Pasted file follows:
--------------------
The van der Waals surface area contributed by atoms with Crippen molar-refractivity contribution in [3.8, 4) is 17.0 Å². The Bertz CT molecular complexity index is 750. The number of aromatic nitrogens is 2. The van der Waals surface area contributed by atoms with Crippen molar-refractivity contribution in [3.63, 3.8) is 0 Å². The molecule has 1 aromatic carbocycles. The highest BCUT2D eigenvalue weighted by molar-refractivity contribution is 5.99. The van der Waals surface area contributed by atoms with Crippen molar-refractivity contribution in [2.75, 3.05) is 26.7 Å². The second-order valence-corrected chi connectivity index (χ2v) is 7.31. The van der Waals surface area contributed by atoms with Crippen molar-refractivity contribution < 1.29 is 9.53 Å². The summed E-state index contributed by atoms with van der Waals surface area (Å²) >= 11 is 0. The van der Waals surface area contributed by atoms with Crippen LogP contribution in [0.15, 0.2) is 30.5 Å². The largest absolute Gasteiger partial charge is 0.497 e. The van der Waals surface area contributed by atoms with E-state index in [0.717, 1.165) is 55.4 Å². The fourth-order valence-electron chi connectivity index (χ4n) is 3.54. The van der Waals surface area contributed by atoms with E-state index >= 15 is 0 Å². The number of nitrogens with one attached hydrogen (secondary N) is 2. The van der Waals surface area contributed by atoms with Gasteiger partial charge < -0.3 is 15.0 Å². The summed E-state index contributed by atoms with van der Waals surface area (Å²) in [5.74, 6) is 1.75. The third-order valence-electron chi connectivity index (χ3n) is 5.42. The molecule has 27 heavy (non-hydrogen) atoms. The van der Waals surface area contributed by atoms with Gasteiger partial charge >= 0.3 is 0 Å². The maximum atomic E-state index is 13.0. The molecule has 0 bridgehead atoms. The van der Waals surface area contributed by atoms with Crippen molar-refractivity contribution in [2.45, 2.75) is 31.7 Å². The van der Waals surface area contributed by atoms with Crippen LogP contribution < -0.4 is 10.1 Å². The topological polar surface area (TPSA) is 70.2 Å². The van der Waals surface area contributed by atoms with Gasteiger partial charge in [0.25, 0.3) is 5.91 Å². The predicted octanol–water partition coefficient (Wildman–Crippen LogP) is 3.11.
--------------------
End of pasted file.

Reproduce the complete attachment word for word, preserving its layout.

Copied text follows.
The van der Waals surface area contributed by atoms with Crippen molar-refractivity contribution in [3.8, 4) is 17.0 Å². The Bertz CT molecular complexity index is 750. The number of aromatic nitrogens is 2. The van der Waals surface area contributed by atoms with Crippen molar-refractivity contribution in [3.63, 3.8) is 0 Å². The molecule has 1 aromatic carbocycles. The highest BCUT2D eigenvalue weighted by molar-refractivity contribution is 5.99. The van der Waals surface area contributed by atoms with Crippen molar-refractivity contribution in [2.75, 3.05) is 26.7 Å². The second-order valence-corrected chi connectivity index (χ2v) is 7.31. The van der Waals surface area contributed by atoms with Crippen molar-refractivity contribution < 1.29 is 9.53 Å². The summed E-state index contributed by atoms with van der Waals surface area (Å²) >= 11 is 0. The van der Waals surface area contributed by atoms with Crippen LogP contribution in [0.15, 0.2) is 30.5 Å². The largest absolute Gasteiger partial charge is 0.497 e. The van der Waals surface area contributed by atoms with E-state index in [0.717, 1.165) is 55.4 Å². The fourth-order valence-electron chi connectivity index (χ4n) is 3.54. The van der Waals surface area contributed by atoms with E-state index >= 15 is 0 Å². The number of nitrogens with one attached hydrogen (secondary N) is 2. The van der Waals surface area contributed by atoms with Gasteiger partial charge < -0.3 is 15.0 Å². The summed E-state index contributed by atoms with van der Waals surface area (Å²) in [5.74, 6) is 1.75. The third-order valence-electron chi connectivity index (χ3n) is 5.42. The molecule has 27 heavy (non-hydrogen) atoms. The van der Waals surface area contributed by atoms with Gasteiger partial charge >= 0.3 is 0 Å². The maximum atomic E-state index is 13.0. The molecule has 0 bridgehead atoms. The van der Waals surface area contributed by atoms with Crippen molar-refractivity contribution in [2.45, 2.75) is 31.7 Å². The van der Waals surface area contributed by atoms with Crippen LogP contribution < -0.4 is 10.1 Å². The topological polar surface area (TPSA) is 70.2 Å². The van der Waals surface area contributed by atoms with Gasteiger partial charge in [0.25, 0.3) is 5.91 Å². The predicted octanol–water partition coefficient (Wildman–Crippen LogP) is 3.11.